With respect to the IJ's finding that Raj's narrative was inconsistent with the Indian country reports, the IJ stated in his decision that there was no support in the country reports for Raj's claims (1) that the local police in Jammu and Kashmir asked him, a civilian, for the whereabouts of Shah, a suspected terrorist, and then compelled him to accompany them to Shah's home, and (2) that the police later arrested him based upon Shah's statement that Raj was involved in terrorist activities.   A review of the Indian country reports submitted into evidence in this case compels us to conclude that the IJ's findings regarding country conditions are not only unsupported by substantial evidence, they are clearly erroneous.   Although the Indian country reports do not detail identical incidents to those described by Raj in his sworn affidavit, they do warn of “deficient police methods” and violent police suppressions of Muslim separatist movements.   In Jammu and Kashmir, the tensions between local authorities and the terrorist elements are so severe, local government security forces have regularly “killed suspected militants and civilians;  with few exceptions, they acted with impunity.”   Further, the authorities act in this regard with “judicial tolerance of the Government's heavy-handed antimilitant tactics.”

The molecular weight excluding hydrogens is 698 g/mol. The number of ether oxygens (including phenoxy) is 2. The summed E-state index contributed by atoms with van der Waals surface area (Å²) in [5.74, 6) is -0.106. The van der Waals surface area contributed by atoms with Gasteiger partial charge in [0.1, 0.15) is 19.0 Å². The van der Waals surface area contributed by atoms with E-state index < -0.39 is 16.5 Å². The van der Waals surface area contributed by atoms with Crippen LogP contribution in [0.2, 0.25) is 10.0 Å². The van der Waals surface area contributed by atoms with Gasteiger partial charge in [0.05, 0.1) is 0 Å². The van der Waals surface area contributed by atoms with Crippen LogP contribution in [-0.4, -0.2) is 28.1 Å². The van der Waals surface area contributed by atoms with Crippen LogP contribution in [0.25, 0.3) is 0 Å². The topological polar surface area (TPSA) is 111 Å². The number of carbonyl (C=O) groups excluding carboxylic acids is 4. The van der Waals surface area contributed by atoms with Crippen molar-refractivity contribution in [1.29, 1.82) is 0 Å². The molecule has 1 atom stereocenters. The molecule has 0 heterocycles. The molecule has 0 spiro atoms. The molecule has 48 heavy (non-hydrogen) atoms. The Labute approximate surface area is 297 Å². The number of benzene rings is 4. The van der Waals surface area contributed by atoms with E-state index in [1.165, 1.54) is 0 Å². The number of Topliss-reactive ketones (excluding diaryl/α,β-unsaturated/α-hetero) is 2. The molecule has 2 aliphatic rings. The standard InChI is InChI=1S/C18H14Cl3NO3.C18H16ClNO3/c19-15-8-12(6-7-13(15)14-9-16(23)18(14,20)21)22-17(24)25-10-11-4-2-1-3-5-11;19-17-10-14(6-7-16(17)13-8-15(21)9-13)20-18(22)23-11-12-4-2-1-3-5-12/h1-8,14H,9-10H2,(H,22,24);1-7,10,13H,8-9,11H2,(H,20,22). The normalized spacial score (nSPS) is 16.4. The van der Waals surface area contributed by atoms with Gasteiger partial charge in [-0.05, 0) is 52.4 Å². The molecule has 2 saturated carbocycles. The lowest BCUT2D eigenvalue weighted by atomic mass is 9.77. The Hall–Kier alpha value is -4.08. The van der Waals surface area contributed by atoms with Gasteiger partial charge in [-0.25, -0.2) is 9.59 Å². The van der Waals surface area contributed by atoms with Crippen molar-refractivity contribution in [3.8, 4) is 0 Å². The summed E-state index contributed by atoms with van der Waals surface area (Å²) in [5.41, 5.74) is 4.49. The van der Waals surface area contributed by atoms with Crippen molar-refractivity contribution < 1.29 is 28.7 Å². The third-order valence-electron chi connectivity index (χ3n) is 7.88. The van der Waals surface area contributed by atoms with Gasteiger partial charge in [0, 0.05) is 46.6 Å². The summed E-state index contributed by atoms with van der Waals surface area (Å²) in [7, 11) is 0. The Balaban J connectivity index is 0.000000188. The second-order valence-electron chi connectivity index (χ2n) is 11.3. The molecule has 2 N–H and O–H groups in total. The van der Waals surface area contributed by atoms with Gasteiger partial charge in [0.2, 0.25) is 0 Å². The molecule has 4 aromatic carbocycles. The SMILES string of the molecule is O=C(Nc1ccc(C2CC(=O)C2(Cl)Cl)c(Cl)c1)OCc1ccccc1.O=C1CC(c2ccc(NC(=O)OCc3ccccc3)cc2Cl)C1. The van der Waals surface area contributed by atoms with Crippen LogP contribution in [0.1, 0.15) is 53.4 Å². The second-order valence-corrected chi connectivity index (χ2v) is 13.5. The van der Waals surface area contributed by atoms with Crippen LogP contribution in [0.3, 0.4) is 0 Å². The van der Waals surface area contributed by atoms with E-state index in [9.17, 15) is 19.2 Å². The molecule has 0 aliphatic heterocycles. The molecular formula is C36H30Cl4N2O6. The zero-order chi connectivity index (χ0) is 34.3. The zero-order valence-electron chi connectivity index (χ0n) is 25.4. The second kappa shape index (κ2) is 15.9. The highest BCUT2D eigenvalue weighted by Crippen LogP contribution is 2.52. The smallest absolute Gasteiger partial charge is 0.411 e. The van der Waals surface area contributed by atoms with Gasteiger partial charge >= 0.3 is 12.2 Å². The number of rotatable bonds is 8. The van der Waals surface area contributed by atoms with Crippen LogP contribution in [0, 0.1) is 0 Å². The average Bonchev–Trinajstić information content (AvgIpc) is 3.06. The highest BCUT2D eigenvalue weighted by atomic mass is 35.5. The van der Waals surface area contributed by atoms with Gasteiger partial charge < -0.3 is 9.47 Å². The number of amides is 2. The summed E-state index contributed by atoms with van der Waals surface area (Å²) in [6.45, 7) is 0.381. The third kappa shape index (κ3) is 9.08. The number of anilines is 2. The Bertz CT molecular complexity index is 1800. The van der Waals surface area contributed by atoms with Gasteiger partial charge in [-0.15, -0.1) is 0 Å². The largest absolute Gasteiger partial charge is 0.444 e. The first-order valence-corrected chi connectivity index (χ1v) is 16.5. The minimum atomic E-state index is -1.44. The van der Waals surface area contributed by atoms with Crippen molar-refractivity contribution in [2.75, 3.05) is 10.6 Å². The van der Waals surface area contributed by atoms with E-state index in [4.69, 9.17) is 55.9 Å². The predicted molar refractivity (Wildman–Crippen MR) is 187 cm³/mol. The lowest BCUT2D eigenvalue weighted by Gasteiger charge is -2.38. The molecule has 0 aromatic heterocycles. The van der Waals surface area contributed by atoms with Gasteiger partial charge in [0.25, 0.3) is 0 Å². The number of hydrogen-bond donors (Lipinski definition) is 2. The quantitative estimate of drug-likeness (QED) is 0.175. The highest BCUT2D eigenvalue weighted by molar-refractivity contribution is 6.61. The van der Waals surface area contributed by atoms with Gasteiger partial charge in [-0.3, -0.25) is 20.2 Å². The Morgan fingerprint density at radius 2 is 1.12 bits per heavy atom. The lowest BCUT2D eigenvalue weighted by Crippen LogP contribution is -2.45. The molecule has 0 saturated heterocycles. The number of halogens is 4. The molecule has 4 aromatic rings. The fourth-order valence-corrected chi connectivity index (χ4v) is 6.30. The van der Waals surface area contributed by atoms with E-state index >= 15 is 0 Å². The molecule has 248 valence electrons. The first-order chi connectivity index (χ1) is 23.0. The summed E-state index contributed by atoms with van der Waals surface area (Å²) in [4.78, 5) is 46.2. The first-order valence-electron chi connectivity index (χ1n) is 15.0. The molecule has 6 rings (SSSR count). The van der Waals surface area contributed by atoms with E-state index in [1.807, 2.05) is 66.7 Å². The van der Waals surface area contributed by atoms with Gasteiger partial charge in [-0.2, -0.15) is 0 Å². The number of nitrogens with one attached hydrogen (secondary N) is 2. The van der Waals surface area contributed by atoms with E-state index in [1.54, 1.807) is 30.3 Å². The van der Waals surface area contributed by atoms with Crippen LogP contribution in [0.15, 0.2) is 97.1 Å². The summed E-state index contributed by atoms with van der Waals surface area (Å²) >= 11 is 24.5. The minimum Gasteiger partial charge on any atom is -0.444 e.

Second, Raj's account of the events of January 6, 1998, is not implausible, and it is certainly not a basis for finding his testimony not credible.   Raj testified that his family owned a tailoring shop in his village, and that he often would deliver finished garments to his customers' homes.   Shah's home was in very close proximity to the Kumar shop and, although Raj had never personally delivered anything to Shah, Shah was a customer and Raj knew where Shah's house was because he regularly “used to pass by that way.”   Raj also testified that the officers who accosted him came from the local police station, which was three to four miles away from his family's shop and the Shah residence.   It would not be implausible for police officers to drive three to four miles from their headquarters into a remote neighborhood looking for a suspected terrorist, and then to ask an individual from that neighborhood where the suspected terrorist lived.   The IJ's opinion, unsupported by any evidence, as to what local police in Jammu and Kashmir might or might not do in their efforts to find a suspected criminal is based upon speculation and conjecture.  Lopez-Reyes, 79 F.3d at 912.